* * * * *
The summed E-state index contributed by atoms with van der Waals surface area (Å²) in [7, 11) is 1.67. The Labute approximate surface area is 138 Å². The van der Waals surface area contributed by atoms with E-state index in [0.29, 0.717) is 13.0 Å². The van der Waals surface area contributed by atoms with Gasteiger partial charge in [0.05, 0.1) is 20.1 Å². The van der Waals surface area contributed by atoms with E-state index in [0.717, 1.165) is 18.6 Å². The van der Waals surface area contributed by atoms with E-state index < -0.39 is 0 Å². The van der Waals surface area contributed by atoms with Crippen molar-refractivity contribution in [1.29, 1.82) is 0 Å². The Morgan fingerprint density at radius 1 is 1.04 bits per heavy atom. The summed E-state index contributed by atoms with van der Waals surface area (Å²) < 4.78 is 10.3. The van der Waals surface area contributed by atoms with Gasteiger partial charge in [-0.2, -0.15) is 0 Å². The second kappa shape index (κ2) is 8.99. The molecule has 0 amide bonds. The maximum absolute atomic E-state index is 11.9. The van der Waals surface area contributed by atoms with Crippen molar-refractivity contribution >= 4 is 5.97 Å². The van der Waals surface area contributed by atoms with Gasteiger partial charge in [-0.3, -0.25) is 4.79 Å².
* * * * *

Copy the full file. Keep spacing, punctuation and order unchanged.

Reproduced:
The summed E-state index contributed by atoms with van der Waals surface area (Å²) in [7, 11) is 1.67. The Labute approximate surface area is 138 Å². The van der Waals surface area contributed by atoms with E-state index in [0.29, 0.717) is 13.0 Å². The van der Waals surface area contributed by atoms with Gasteiger partial charge in [0.05, 0.1) is 20.1 Å². The van der Waals surface area contributed by atoms with E-state index in [0.717, 1.165) is 18.6 Å². The van der Waals surface area contributed by atoms with E-state index < -0.39 is 0 Å². The van der Waals surface area contributed by atoms with Crippen molar-refractivity contribution in [1.29, 1.82) is 0 Å². The Morgan fingerprint density at radius 1 is 1.04 bits per heavy atom. The summed E-state index contributed by atoms with van der Waals surface area (Å²) < 4.78 is 10.3. The van der Waals surface area contributed by atoms with Gasteiger partial charge in [-0.2, -0.15) is 0 Å². The second kappa shape index (κ2) is 8.99. The molecule has 0 amide bonds. The maximum absolute atomic E-state index is 11.9. The van der Waals surface area contributed by atoms with Crippen molar-refractivity contribution >= 4 is 5.97 Å². The van der Waals surface area contributed by atoms with Gasteiger partial charge in [-0.3, -0.25) is 4.79 Å².